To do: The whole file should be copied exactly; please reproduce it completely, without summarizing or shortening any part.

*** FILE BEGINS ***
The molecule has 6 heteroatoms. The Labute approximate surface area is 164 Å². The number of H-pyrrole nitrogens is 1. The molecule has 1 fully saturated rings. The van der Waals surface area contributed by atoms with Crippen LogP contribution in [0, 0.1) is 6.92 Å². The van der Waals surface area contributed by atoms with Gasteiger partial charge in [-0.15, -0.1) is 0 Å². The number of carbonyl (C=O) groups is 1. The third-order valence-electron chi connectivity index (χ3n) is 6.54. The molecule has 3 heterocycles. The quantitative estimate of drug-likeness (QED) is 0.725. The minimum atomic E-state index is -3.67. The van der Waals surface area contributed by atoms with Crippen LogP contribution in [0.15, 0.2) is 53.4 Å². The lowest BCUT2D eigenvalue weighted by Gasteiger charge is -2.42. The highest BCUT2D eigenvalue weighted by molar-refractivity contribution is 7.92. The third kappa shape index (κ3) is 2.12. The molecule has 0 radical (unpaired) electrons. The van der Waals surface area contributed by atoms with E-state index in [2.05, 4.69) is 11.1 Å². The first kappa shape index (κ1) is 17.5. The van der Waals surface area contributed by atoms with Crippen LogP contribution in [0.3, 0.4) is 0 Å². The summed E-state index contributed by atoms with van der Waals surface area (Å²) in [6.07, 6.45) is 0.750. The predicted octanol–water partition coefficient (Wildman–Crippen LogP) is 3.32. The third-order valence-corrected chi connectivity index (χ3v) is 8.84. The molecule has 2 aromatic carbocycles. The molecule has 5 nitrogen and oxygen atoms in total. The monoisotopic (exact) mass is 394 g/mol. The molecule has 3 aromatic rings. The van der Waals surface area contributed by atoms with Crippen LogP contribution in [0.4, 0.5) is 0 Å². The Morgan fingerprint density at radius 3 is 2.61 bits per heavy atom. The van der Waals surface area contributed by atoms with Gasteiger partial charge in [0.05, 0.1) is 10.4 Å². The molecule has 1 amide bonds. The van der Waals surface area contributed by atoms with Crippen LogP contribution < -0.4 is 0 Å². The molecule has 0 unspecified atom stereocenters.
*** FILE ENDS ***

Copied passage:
The molecule has 6 heteroatoms. The Labute approximate surface area is 164 Å². The number of H-pyrrole nitrogens is 1. The molecule has 1 fully saturated rings. The van der Waals surface area contributed by atoms with Crippen LogP contribution in [0, 0.1) is 6.92 Å². The van der Waals surface area contributed by atoms with Gasteiger partial charge in [-0.15, -0.1) is 0 Å². The number of carbonyl (C=O) groups is 1. The third-order valence-electron chi connectivity index (χ3n) is 6.54. The molecule has 3 heterocycles. The quantitative estimate of drug-likeness (QED) is 0.725. The minimum atomic E-state index is -3.67. The van der Waals surface area contributed by atoms with Crippen LogP contribution in [0.15, 0.2) is 53.4 Å². The lowest BCUT2D eigenvalue weighted by Gasteiger charge is -2.42. The highest BCUT2D eigenvalue weighted by molar-refractivity contribution is 7.92. The third kappa shape index (κ3) is 2.12. The molecule has 0 radical (unpaired) electrons. The van der Waals surface area contributed by atoms with E-state index in [2.05, 4.69) is 11.1 Å². The first kappa shape index (κ1) is 17.5. The van der Waals surface area contributed by atoms with Crippen LogP contribution in [0.3, 0.4) is 0 Å². The summed E-state index contributed by atoms with van der Waals surface area (Å²) in [6.07, 6.45) is 0.750. The predicted octanol–water partition coefficient (Wildman–Crippen LogP) is 3.32. The third-order valence-corrected chi connectivity index (χ3v) is 8.84. The molecule has 2 aromatic carbocycles. The molecule has 5 nitrogen and oxygen atoms in total. The monoisotopic (exact) mass is 394 g/mol. The molecule has 3 aromatic rings. The van der Waals surface area contributed by atoms with Crippen LogP contribution in [0.4, 0.5) is 0 Å². The Morgan fingerprint density at radius 3 is 2.61 bits per heavy atom. The van der Waals surface area contributed by atoms with Gasteiger partial charge in [0.05, 0.1) is 10.4 Å². The molecule has 1 amide bonds. The van der Waals surface area contributed by atoms with Crippen LogP contribution < -0.4 is 0 Å². The molecule has 0 unspecified atom stereocenters.